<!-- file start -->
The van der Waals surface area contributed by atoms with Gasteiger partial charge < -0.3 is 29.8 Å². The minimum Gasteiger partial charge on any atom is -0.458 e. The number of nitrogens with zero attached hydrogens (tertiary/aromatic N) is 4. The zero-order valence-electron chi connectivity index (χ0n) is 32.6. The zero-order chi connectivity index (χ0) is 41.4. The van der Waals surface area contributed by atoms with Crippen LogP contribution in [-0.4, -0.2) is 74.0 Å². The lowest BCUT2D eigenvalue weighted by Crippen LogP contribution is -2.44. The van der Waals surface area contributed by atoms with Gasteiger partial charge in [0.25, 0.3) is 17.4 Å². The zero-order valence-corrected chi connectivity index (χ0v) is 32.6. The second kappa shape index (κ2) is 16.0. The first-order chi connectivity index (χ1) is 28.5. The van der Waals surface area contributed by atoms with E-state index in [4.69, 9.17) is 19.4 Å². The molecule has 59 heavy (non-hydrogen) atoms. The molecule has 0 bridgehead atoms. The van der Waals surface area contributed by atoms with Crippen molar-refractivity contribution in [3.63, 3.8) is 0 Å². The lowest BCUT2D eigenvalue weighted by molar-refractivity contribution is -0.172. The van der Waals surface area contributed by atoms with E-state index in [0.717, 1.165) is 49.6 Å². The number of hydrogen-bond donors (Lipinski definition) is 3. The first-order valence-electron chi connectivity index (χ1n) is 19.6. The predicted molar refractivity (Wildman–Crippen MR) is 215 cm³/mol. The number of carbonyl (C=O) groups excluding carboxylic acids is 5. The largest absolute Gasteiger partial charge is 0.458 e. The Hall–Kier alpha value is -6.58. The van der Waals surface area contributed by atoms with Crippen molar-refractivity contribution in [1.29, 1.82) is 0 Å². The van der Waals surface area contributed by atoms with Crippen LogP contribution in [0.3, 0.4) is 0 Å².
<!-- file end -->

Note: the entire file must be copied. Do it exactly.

The van der Waals surface area contributed by atoms with Gasteiger partial charge < -0.3 is 29.8 Å². The minimum Gasteiger partial charge on any atom is -0.458 e. The number of nitrogens with zero attached hydrogens (tertiary/aromatic N) is 4. The zero-order valence-electron chi connectivity index (χ0n) is 32.6. The zero-order chi connectivity index (χ0) is 41.4. The van der Waals surface area contributed by atoms with Crippen LogP contribution in [-0.4, -0.2) is 74.0 Å². The lowest BCUT2D eigenvalue weighted by Crippen LogP contribution is -2.44. The van der Waals surface area contributed by atoms with Gasteiger partial charge in [0.25, 0.3) is 17.4 Å². The zero-order valence-corrected chi connectivity index (χ0v) is 32.6. The second kappa shape index (κ2) is 16.0. The first-order chi connectivity index (χ1) is 28.5. The van der Waals surface area contributed by atoms with E-state index in [4.69, 9.17) is 19.4 Å². The molecule has 59 heavy (non-hydrogen) atoms. The molecule has 0 bridgehead atoms. The van der Waals surface area contributed by atoms with Crippen molar-refractivity contribution in [3.63, 3.8) is 0 Å². The lowest BCUT2D eigenvalue weighted by molar-refractivity contribution is -0.172. The van der Waals surface area contributed by atoms with E-state index in [0.717, 1.165) is 49.6 Å². The number of hydrogen-bond donors (Lipinski definition) is 3. The first-order valence-electron chi connectivity index (χ1n) is 19.6. The predicted molar refractivity (Wildman–Crippen MR) is 215 cm³/mol. The number of carbonyl (C=O) groups excluding carboxylic acids is 5. The largest absolute Gasteiger partial charge is 0.458 e. The Hall–Kier alpha value is -6.58. The van der Waals surface area contributed by atoms with Crippen molar-refractivity contribution in [1.29, 1.82) is 0 Å². The van der Waals surface area contributed by atoms with Crippen LogP contribution in [0.3, 0.4) is 0 Å².